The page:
Older firms are increasingly controlling the largest market share in different sectors of the economy, according to a paper by the Brooking Institution’s Robert E. Litan and Ennsyte Economics’s Ian Hathaway. By 2011, the portion of U.S. businesses aged at least 16 years reached 34%, compared to 23% in 1992. Moreover, those mature companies went from employing only 60% of private-sector workers in 1992 to employing nearly three quarters of the private-sector labor force in 2011.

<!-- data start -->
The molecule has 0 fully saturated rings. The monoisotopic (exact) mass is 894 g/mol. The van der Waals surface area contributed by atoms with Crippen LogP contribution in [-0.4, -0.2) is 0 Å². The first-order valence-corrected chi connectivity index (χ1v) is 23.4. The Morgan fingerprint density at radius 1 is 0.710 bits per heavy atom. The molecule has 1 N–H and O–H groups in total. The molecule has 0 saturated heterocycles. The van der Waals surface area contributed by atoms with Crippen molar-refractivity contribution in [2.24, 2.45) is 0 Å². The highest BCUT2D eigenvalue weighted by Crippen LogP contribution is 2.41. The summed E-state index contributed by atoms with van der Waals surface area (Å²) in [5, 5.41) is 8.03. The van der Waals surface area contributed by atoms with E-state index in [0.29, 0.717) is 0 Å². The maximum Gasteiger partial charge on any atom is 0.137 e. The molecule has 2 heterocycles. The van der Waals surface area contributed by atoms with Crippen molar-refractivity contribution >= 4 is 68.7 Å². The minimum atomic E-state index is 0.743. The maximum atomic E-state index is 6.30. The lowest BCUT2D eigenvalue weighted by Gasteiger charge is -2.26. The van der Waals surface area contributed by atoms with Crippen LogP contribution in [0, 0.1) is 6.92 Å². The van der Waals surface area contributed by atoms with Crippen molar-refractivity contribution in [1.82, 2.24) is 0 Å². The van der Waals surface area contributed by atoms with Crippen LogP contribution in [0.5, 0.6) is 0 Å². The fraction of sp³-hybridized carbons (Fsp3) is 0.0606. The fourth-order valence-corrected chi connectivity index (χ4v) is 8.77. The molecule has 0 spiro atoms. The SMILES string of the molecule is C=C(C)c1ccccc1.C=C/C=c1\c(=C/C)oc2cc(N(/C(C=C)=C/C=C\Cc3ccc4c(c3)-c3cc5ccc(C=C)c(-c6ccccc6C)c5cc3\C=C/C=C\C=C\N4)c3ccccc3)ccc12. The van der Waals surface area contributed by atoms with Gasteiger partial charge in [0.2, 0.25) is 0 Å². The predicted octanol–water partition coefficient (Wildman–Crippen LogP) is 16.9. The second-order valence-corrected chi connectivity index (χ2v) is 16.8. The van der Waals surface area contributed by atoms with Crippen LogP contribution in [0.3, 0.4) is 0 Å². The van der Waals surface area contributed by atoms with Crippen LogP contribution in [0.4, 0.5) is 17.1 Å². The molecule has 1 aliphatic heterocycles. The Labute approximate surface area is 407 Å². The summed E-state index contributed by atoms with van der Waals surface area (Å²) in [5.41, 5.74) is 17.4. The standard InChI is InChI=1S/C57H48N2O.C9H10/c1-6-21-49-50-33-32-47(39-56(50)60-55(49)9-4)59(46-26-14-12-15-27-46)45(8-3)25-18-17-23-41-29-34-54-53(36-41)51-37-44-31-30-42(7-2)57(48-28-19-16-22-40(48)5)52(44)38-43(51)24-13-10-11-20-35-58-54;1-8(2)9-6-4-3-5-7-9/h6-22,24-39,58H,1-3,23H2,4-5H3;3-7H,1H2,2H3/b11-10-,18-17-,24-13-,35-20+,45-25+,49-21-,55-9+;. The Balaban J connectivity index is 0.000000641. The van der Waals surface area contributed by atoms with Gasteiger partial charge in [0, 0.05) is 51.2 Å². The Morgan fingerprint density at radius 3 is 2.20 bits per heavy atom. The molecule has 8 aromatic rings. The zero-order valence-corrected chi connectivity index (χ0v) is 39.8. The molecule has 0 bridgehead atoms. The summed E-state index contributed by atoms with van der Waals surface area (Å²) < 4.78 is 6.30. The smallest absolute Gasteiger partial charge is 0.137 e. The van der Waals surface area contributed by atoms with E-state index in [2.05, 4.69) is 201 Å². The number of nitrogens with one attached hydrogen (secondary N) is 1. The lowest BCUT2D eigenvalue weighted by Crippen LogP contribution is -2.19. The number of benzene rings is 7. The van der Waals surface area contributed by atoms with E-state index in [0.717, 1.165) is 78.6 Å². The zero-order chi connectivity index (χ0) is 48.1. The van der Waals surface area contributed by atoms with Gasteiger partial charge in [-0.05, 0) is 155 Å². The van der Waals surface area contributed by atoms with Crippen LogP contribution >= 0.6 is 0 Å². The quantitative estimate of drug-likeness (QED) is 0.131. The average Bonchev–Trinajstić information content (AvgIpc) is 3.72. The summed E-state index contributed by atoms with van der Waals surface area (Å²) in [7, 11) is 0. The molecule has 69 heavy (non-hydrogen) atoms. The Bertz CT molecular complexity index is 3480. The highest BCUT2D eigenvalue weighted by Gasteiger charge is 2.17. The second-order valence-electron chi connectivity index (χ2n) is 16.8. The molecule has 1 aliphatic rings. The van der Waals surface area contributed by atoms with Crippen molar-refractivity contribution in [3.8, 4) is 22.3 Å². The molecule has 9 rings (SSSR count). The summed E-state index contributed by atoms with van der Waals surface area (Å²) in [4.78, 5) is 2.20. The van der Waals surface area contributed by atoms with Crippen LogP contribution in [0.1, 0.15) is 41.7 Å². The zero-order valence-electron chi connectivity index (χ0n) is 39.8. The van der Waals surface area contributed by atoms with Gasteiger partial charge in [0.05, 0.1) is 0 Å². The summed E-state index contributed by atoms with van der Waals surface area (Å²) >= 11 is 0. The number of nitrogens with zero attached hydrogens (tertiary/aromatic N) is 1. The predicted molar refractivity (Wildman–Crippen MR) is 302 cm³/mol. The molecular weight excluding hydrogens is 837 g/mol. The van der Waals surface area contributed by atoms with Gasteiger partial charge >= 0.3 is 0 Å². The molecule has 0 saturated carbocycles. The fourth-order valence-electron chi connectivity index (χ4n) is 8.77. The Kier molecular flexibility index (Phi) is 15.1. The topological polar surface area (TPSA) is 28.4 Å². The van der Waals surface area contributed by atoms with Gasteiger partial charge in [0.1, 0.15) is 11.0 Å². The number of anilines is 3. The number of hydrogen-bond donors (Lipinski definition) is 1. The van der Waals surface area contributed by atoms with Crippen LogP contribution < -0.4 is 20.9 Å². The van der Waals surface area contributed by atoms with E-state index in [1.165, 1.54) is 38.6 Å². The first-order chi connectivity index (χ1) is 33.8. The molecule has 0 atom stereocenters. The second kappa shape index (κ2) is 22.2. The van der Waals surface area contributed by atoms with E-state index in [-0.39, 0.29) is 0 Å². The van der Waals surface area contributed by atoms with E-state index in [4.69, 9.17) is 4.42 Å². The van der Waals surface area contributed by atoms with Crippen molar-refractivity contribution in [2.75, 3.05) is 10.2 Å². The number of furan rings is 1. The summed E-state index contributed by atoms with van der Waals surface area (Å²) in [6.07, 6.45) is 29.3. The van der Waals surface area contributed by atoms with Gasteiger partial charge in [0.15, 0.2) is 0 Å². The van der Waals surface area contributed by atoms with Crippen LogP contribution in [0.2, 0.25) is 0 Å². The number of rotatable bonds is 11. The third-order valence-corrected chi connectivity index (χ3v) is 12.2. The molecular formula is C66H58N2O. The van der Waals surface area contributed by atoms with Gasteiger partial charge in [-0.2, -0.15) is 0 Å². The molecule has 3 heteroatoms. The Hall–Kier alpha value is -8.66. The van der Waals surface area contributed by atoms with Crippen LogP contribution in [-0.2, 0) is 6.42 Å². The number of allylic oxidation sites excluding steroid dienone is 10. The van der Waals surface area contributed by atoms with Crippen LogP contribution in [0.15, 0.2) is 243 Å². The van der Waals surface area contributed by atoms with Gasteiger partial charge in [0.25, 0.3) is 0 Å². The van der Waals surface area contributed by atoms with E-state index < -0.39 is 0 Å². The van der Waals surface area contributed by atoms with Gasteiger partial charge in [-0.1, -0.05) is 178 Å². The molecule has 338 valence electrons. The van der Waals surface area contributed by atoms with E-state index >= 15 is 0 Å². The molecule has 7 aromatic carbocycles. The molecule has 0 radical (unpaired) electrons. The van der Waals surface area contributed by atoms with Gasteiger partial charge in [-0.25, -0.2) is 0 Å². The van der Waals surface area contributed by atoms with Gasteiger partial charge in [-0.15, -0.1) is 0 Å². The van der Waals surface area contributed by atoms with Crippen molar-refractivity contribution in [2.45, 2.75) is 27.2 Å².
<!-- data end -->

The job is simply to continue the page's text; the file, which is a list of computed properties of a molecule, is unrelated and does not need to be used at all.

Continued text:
The report attributes this trend to declining entrepreneurship, among other reasons. The rate of new business creation in the U.S. has been constantly shrinking in the past three decades. “The decline in new firm formation rates had occurred in every U.S. state and nearly every metropolitan area, in each broad industry group, and in all firm size classes,” the authors explain.
Moreover, it has become more difficult for younger companies to survive and compete with the bigger ones. Business failures are more frequent and likely among start-ups, which may account for the fall in business creation after the 1990s. The economy has grown more advantageous for incumbent firms and less helpful for fledgling ones.
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